Pagenaud shrugs off mediocre Indy 500 finish, looks to Detroit


INDIANAPOLIS – It’s not the day he wanted, but Simon Pagenaud made the most it.

Coming into the 101st Running of the Indianapolis 500 presented by PennGrade Motor Oil as the defending Verizon IndyCar Series champion and 2017 points leader, Pagenaud was expected to contend for the win despite starting 23rd.

Instead, he found himself fighting to avoid disaster, hanging on for a 14th-place finish Sunday and falling 11 points behind Team Penske teammate Helio Castroneves in the overall standings after six of 17 races.

“I had a lot of near-misses the whole race, really,” said Pagenaud, driver of the No. 1 Menards Chevrolet. “We were in the wrong place, wrong time, a lot of the time. I just couldn’t get my way out of it.

“Sometimes it’s just difficult when you run in the back like this; it’s difficult to get into a good rhythm. The car was pretty good, but most of the time is momentum being broken (by traffic in front). I had to choose on the racetrack and I just didn’t make the right decision most of the time. However, we didn’t lose too much in the double-points race.”

The thrilling Indy 500 lived up to the hype with a record 15 different leaders. Restarts created close-quarter racing that saw drivers spread five-wide battling for position at one point. Pagenaud was fortunate to dodge five cars caught in a Lap 184 incident on a restart that collected two of his teammates – Josef Newgarden and Will Power.

The 33-year-old Frenchman said the intense restarts were a product of drivers making the most of their chances to gain positions on track at the 2.5-mile Indianapolis Motor Speedway oval.

“You have to keep the momentum going in the draft,” said Pagenaud. “If you don’t, you lose it and then you’re done. So, it’s basically the most brave, courageous guy that’s going to take a big chance and get the big position. Maybe that’s what I didn’t do (Sunday). Certainly, a lot of drivers were willing to take a lot of risks. Can’t blame them, that’s the game.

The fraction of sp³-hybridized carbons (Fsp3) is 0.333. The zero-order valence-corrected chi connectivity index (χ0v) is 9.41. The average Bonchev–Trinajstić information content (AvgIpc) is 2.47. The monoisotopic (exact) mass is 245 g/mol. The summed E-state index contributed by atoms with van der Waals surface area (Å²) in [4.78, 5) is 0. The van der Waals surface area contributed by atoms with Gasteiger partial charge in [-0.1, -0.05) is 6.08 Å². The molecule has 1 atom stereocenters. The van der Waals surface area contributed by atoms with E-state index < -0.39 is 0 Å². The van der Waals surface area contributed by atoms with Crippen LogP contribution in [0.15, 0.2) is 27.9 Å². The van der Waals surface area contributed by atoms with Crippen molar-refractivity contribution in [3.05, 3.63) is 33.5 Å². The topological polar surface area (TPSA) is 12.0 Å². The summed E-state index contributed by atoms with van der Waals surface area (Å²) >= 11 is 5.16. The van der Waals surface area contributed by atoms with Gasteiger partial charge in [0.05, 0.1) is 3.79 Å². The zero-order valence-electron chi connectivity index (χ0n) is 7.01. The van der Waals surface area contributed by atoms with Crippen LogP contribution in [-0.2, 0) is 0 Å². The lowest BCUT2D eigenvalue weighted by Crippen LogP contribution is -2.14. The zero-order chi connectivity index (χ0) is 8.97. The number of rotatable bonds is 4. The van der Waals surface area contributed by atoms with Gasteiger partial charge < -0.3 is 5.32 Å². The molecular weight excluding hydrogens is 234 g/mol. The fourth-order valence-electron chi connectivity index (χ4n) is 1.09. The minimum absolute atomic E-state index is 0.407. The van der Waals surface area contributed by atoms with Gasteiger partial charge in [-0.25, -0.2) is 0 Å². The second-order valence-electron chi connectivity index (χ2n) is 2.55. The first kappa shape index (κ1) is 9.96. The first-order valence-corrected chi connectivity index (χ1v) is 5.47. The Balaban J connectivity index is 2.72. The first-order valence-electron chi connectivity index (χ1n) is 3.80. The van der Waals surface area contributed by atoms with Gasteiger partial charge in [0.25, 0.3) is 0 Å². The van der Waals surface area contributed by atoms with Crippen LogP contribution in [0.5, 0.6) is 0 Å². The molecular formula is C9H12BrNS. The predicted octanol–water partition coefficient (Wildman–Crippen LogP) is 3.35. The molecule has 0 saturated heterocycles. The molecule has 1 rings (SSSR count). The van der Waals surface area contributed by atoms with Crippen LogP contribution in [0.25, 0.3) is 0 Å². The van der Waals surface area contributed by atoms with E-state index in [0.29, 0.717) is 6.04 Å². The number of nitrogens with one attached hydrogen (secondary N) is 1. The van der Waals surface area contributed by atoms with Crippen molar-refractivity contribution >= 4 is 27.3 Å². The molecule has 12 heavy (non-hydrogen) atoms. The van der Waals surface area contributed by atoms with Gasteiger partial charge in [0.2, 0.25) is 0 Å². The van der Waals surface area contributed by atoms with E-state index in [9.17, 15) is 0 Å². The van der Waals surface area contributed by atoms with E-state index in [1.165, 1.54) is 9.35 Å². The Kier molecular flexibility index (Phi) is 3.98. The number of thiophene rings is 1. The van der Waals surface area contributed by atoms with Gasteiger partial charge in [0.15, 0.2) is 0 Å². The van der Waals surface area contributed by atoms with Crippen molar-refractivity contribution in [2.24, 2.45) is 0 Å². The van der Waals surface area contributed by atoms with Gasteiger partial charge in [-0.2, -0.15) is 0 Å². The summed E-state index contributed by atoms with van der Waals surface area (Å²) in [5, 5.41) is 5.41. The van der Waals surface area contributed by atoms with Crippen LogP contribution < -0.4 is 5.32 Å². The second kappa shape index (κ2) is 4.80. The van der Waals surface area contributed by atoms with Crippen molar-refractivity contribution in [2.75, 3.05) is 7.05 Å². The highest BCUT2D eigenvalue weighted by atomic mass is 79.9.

“I guess I didn’t do that.”

Slight contact from another car midway through the race didn’t help Pagenaud’s effort.

“The car was good,” he said. “We had good balance. We got hit on a restart by someone and that damaged our rear aero in the car, so we gained drag, unfortunately, and we needed to trim. We were probably the lowest downforce out there to just keep up on speed, so that really hurt us. That was around (Lap) 100, so halfway through.

“The beginning of the race was just me losing momentum on restarts and not taking enough risks. Just one of those days where it’s wrong place, wrong time. It happens.

“I think I had one of these days today. Nothing to dwell on, just move on to the next race.”

That “next race” happens to be the 10-time Verizon IndyCar Series race winner’s bread and butter, the Chevrolet Detroit Grand Prix presented by Lear. Pagenaud collected his first career win on the raceway at Belle Isle Park street circuit in 2013 one win and three other podium finishes in nine starts.

“Street course, our backyard at Penske and Chevrolet is very strong with the heavy downforce aero kit,” said Pagenaud. “We’re going to be at a bit of an advantage, which we didn’t have here.

“So, for sure, we’re back on the championship run and hopefully we can be really strong in Detroit, get some more points and take the championship (lead) away.”

Chevrolet Detroit Grand Prix action begins with two 45-minute practices Friday (10:20 a.m. and 3:30 p.m. ET). Saturday’s schedule features qualifying at 10:05 a.m. and the first race of the weekend doubleheader at 3:30 p.m. On Sunday, qualifying for the second race is at 10:45 a.m. and the race at 3:30 p.m.

All practice and qualifying sessions will stream live on The races air live each day on ABC and the Advance Auto Parts INDYCAR Radio Network.

For more information about Team Chevy, visit

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